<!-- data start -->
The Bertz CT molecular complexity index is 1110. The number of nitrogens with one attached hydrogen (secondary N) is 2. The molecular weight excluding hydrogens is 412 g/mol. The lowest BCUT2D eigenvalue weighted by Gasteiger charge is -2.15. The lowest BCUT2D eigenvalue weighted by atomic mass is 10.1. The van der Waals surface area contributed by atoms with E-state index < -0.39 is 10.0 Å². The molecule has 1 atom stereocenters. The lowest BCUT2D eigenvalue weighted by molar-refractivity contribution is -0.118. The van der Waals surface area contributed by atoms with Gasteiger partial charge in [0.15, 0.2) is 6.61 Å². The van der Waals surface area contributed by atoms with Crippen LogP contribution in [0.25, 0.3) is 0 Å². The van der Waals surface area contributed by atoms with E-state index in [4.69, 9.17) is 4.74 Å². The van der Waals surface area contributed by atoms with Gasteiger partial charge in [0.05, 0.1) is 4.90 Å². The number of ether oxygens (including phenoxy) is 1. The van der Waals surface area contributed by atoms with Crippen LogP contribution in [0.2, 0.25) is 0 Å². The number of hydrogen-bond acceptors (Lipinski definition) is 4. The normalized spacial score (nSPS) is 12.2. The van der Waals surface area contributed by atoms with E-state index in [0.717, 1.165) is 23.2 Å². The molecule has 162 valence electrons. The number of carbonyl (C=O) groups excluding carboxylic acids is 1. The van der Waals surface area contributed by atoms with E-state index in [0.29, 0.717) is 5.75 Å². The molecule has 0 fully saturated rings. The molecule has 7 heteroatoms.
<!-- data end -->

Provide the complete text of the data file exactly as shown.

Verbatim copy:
The Bertz CT molecular complexity index is 1110. The number of nitrogens with one attached hydrogen (secondary N) is 2. The molecular weight excluding hydrogens is 412 g/mol. The lowest BCUT2D eigenvalue weighted by Gasteiger charge is -2.15. The lowest BCUT2D eigenvalue weighted by atomic mass is 10.1. The van der Waals surface area contributed by atoms with E-state index < -0.39 is 10.0 Å². The molecule has 1 atom stereocenters. The lowest BCUT2D eigenvalue weighted by molar-refractivity contribution is -0.118. The van der Waals surface area contributed by atoms with Gasteiger partial charge in [0.15, 0.2) is 6.61 Å². The van der Waals surface area contributed by atoms with Crippen LogP contribution in [0.25, 0.3) is 0 Å². The van der Waals surface area contributed by atoms with E-state index in [4.69, 9.17) is 4.74 Å². The van der Waals surface area contributed by atoms with Gasteiger partial charge in [0.05, 0.1) is 4.90 Å². The number of ether oxygens (including phenoxy) is 1. The van der Waals surface area contributed by atoms with Crippen LogP contribution in [0.2, 0.25) is 0 Å². The number of hydrogen-bond acceptors (Lipinski definition) is 4. The normalized spacial score (nSPS) is 12.2. The van der Waals surface area contributed by atoms with E-state index in [0.717, 1.165) is 23.2 Å². The molecule has 162 valence electrons. The number of carbonyl (C=O) groups excluding carboxylic acids is 1. The van der Waals surface area contributed by atoms with E-state index in [0.29, 0.717) is 5.75 Å². The molecule has 0 fully saturated rings. The molecule has 7 heteroatoms.